I often speak at conferences so I attend a large number of conference sessions. While not a public speaking professional, I know how I react as a member of the audience. Since I bet that many others have similar reactions, I believe my “lay” views will be of value to conference speakers.
I’ve been to a number of presentations where the speaker seems to draw an imaginary line on the floor and then walk back and forth on this line throughout the talk. It shouts out, “This is what my speaking coach taught me to do.” There is nothing natural about it. My reaction was exactly the same as if I sat next to someone who did not stop shaking his leg. It’s annoying and makes me nervous too. It’s distracting and takes away from the content. Recently I heard several speakers who followed a variation of this pattern. They traversed the imaginary line, stayed at the end and talked there for a short while, then talked while they walked to the other end of the line and talked there for a while, repeating this pattern until the talk was over. This was better than the constant walkers, but not by much.
At this particular conference, the speakers who followed this pattern had excellent content and were otherwise excellent speakers. I cared about what they had to say. But my mind was distracted with thoughts such as “Do you think they have the same coach?’ or “Do many coaches train speakers to do this?”
Many speakers move naturally which brings energy into their talks. They may walk into the audience and connect better with their audiences this way. But pacing back and forth on an imaginary line does not have this effect, at least for me.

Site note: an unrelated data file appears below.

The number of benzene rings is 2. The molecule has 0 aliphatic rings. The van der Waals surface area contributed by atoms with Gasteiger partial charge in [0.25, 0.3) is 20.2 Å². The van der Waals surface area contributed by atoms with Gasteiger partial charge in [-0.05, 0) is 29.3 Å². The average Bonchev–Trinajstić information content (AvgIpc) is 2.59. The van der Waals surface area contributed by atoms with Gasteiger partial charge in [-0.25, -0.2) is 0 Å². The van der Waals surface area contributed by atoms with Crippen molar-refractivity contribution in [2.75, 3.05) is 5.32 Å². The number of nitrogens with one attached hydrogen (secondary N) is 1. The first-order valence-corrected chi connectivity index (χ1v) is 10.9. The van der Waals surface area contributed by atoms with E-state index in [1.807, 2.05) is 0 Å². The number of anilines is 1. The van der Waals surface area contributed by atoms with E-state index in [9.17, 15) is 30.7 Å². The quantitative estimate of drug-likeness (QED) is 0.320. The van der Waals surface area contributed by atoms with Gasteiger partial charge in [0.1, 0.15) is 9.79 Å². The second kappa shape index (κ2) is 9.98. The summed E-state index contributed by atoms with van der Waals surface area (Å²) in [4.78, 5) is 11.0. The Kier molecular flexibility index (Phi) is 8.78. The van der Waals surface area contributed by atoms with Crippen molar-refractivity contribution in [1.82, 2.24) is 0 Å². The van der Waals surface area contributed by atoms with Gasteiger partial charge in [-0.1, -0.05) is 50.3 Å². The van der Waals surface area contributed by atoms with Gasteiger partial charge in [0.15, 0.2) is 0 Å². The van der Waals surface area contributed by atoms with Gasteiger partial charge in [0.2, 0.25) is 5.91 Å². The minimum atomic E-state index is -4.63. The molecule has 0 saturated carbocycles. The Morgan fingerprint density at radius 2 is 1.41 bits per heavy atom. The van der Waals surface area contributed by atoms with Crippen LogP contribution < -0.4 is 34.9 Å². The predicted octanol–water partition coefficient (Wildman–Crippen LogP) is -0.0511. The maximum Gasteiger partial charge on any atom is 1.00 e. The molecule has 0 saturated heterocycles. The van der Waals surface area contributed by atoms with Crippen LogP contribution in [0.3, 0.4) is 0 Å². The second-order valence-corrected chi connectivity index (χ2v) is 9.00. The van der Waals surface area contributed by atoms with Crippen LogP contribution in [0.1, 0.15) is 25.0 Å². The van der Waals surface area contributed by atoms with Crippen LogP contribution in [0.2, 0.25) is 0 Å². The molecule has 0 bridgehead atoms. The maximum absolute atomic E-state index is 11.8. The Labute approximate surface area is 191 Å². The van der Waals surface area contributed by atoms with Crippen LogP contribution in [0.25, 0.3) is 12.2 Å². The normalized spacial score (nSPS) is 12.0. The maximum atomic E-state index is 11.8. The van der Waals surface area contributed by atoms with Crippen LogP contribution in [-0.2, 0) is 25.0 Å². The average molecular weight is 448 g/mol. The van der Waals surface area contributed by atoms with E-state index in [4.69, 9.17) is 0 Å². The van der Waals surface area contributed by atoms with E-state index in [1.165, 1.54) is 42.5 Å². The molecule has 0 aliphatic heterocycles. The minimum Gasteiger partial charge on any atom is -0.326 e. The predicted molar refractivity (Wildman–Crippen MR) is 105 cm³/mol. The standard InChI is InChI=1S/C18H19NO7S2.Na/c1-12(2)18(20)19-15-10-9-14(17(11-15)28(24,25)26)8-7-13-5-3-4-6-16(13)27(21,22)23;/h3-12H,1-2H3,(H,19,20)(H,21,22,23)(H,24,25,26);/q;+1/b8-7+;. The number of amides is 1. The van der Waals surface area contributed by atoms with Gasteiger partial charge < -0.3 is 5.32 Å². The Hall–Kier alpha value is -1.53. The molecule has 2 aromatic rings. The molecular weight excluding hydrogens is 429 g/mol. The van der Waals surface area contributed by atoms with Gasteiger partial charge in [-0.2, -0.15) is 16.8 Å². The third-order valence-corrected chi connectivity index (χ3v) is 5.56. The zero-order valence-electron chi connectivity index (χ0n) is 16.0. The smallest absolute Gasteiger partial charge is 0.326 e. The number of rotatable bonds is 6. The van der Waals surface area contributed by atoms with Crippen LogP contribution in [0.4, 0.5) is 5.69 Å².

Other speakers put much more energy into special effects than into the content of their presentations. They may come from companies with art departments and multimedia departments who prepare fancy slide decks and multimedia effects for them. That’s fine if it’s in addition to, rather than instead of, excellent content.
Another annoyance is speakers who do not time their talks and end very early. They create dead space: there is not enough time to go to the exhibition area but nothing to do other than just sit there and wait for the next session. Session chairs often prevent the opposite problem of speaking too long from occurring.
Different conferences seem to have different problems. For example, at statistical conferences I see many speakers talk to the slides instead of the audience, have too much information on slides, and be guilty of other speaking faults, but I don’t remember the pacing problem. Each discipline seems to have its own speaking genre.
My takeaways from these experiences are to do my best to prepare excellent content, rehearse and time my talk, and be myself. What are your conference pet peeves? How have you changed your presentation style as a result?
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